Small Business and Big Business Focus – the Barbell

Small Business and Big Business Focus – the Barbell


Olympic Barbells

As work continues on the Sales Training Weekly course and the Tap the Hidden Job Market course, I’ve been relying on a visual that may help you define the focuses and challenges of small businesses and larger businesses. For this illustration, I’m defining small business as under 500 employees and large businesses as over 500 employees and I’m going to use my old banking world as an example. Take a look at this graphic:


In it, I’ve lumped all of the small regional banks on to one side of the barbell and the large nationwide banks into the other side. My little scribbles illustrated where this particular bank fit into the bigger picture. On one side are the community and regional banks. They tend to be more sensitive to competition, are looking for staff that can serve multiple roles and the problems we work on are related to People in respect to training/hiring and Process in respect to getting the most from their internal best practices.

The contrast is in the big national banks located on the other side of the barbell. Those big banks don’t have quite the sensitivity to competition because in a sense, they’ve “made it”. Their hiring tends to be much more specific because they are able to leverage specialists much more readily than the smaller banks. Lastly, the problems they focus on tend to be organizational in nature as in “how do we get all these people to work together”.

The bar represents the journey that a regional bank must make in becoming a big national bank. Going the other direction, the bar represents the challenges a big bank has in becoming more responsive to local communities served by the regional banks. Stepping out on to the “danger zone” exposes the bank to the pressures faced by both sides of the barbell (as well as providing opportunities served by both sides).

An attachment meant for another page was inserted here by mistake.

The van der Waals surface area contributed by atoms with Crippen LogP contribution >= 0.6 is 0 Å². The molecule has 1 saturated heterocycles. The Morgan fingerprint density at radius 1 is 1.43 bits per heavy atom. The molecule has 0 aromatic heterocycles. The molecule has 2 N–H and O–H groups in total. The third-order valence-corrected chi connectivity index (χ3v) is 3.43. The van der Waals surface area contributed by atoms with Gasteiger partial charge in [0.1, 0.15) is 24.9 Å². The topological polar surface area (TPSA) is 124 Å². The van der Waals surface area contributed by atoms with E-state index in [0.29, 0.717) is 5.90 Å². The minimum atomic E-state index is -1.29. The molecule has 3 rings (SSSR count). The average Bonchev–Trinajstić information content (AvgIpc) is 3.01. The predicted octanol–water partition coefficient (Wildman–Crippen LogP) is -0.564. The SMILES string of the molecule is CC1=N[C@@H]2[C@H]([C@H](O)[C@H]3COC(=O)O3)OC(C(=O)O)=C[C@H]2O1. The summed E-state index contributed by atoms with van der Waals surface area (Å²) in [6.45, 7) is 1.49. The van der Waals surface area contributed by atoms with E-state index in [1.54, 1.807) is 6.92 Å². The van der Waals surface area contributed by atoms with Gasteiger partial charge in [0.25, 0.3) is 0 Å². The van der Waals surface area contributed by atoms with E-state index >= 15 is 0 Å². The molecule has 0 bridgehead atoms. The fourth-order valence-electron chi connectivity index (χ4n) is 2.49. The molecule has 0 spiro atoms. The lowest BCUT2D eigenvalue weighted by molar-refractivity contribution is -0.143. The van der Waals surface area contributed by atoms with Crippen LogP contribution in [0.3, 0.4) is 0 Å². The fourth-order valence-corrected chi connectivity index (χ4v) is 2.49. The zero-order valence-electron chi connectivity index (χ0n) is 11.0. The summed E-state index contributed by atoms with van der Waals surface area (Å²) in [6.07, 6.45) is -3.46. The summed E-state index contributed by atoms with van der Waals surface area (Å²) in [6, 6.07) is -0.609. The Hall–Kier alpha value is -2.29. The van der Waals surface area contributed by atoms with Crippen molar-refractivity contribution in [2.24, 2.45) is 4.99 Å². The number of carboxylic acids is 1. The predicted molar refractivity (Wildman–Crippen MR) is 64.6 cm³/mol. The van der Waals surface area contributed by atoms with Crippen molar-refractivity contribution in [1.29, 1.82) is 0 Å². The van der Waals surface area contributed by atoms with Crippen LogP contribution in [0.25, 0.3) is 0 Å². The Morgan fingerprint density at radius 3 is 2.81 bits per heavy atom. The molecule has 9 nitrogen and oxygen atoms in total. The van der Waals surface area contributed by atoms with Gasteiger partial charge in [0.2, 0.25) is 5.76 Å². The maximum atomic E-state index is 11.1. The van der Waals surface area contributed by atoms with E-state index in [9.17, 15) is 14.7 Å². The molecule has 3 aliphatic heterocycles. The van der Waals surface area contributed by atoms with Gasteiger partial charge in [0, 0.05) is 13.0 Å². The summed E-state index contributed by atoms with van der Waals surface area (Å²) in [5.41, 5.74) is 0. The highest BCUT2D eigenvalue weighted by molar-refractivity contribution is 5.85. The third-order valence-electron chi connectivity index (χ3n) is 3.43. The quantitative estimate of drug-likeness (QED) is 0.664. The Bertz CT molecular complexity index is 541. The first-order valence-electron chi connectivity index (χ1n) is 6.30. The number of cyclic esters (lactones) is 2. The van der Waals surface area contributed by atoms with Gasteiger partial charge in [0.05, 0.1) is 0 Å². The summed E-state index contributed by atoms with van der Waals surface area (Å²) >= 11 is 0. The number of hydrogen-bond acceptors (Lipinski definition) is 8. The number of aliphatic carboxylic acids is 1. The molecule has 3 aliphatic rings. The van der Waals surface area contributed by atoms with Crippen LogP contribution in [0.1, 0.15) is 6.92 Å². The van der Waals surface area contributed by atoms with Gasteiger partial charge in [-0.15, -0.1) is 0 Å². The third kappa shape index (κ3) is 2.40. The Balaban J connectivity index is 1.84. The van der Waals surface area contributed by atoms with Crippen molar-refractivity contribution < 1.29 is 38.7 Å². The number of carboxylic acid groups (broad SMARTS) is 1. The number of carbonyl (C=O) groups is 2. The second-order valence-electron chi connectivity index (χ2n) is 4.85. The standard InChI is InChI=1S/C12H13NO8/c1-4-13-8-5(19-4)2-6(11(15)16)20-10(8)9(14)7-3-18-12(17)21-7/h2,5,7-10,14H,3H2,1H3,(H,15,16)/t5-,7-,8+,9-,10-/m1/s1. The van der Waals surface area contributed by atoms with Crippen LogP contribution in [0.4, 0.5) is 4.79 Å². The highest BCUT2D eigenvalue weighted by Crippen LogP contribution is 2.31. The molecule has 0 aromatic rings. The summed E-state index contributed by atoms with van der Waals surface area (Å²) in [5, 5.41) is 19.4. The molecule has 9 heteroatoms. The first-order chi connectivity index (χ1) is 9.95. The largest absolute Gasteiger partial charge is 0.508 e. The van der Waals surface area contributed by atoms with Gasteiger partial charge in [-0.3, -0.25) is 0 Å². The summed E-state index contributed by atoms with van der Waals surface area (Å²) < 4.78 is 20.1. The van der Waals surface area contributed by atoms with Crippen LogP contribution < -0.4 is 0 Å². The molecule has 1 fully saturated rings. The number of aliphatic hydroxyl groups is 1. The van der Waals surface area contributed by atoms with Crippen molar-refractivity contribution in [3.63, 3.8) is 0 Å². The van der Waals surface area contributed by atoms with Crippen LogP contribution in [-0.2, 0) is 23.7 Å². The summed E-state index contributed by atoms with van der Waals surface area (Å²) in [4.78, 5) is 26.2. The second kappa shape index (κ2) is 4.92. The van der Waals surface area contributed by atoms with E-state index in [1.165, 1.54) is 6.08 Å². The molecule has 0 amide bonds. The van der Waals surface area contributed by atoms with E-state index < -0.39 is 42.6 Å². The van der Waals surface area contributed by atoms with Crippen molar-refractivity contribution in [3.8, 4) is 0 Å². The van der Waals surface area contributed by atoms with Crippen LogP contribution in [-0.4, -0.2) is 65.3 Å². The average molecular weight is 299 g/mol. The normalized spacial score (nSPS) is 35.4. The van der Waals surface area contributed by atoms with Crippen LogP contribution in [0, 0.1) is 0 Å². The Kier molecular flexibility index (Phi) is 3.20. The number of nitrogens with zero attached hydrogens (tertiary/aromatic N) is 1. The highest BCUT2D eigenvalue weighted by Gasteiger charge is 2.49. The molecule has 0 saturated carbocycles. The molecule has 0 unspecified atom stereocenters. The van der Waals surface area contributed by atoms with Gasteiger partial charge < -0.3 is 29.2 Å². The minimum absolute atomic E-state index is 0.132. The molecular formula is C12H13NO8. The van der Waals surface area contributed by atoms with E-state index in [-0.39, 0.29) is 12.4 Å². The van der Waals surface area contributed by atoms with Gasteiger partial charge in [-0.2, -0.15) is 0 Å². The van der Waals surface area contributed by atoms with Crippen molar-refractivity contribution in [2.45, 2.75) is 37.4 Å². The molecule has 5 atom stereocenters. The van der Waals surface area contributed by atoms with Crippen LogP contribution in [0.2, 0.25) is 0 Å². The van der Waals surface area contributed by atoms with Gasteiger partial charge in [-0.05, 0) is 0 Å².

So what, you ask?

The point I’m making when using the barbell analogy is that your focus and your solution set to problems when you’re a regional player aren’t the same as those of your larger cousins. And vice versa. The big entity looking to adopt traits of their smaller cousins isn’t going to transfer directly into your organization. And the more you drift into the area between, that “bar” on the barbell, the more risk you are exposing the successful adoption of your solution to.

As with all visuals and analogies, it gives you and your co-communicator something to hold on to. A “definition of terms” to help get all the parties on the same page.

Good stuff.

About the Author: Greg Chambers is Chambers Pivot Industries. Get more business development ideas from Greg on Twitter.